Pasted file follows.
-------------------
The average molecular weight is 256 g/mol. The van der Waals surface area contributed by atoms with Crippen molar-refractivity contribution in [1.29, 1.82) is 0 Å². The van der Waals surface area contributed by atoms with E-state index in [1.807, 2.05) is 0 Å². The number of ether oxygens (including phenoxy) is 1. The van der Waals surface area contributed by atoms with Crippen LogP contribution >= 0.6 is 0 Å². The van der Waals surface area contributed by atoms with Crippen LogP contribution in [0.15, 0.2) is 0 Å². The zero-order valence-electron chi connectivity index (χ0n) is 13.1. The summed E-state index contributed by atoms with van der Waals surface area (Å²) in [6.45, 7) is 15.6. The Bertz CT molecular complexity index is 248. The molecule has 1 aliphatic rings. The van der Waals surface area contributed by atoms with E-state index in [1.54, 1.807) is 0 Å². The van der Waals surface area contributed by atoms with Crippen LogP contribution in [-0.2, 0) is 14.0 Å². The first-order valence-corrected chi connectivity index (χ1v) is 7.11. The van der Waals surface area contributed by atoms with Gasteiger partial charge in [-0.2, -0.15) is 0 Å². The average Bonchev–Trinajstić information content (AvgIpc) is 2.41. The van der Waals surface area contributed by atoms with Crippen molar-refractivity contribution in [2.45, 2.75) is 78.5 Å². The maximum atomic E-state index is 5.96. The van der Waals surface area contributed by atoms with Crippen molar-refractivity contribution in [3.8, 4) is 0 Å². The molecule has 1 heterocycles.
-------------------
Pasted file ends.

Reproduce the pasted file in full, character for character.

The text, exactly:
The average molecular weight is 256 g/mol. The van der Waals surface area contributed by atoms with Crippen molar-refractivity contribution in [1.29, 1.82) is 0 Å². The van der Waals surface area contributed by atoms with E-state index in [1.807, 2.05) is 0 Å². The number of ether oxygens (including phenoxy) is 1. The van der Waals surface area contributed by atoms with Crippen LogP contribution >= 0.6 is 0 Å². The van der Waals surface area contributed by atoms with Crippen LogP contribution in [0.15, 0.2) is 0 Å². The zero-order valence-electron chi connectivity index (χ0n) is 13.1. The summed E-state index contributed by atoms with van der Waals surface area (Å²) in [6.45, 7) is 15.6. The Bertz CT molecular complexity index is 248. The molecule has 1 aliphatic rings. The van der Waals surface area contributed by atoms with E-state index in [1.54, 1.807) is 0 Å². The van der Waals surface area contributed by atoms with Crippen LogP contribution in [-0.2, 0) is 14.0 Å². The first-order valence-corrected chi connectivity index (χ1v) is 7.11. The van der Waals surface area contributed by atoms with Gasteiger partial charge in [-0.2, -0.15) is 0 Å². The average Bonchev–Trinajstić information content (AvgIpc) is 2.41. The van der Waals surface area contributed by atoms with Crippen molar-refractivity contribution in [2.45, 2.75) is 78.5 Å². The maximum atomic E-state index is 5.96. The van der Waals surface area contributed by atoms with Crippen molar-refractivity contribution in [3.8, 4) is 0 Å². The molecule has 1 heterocycles.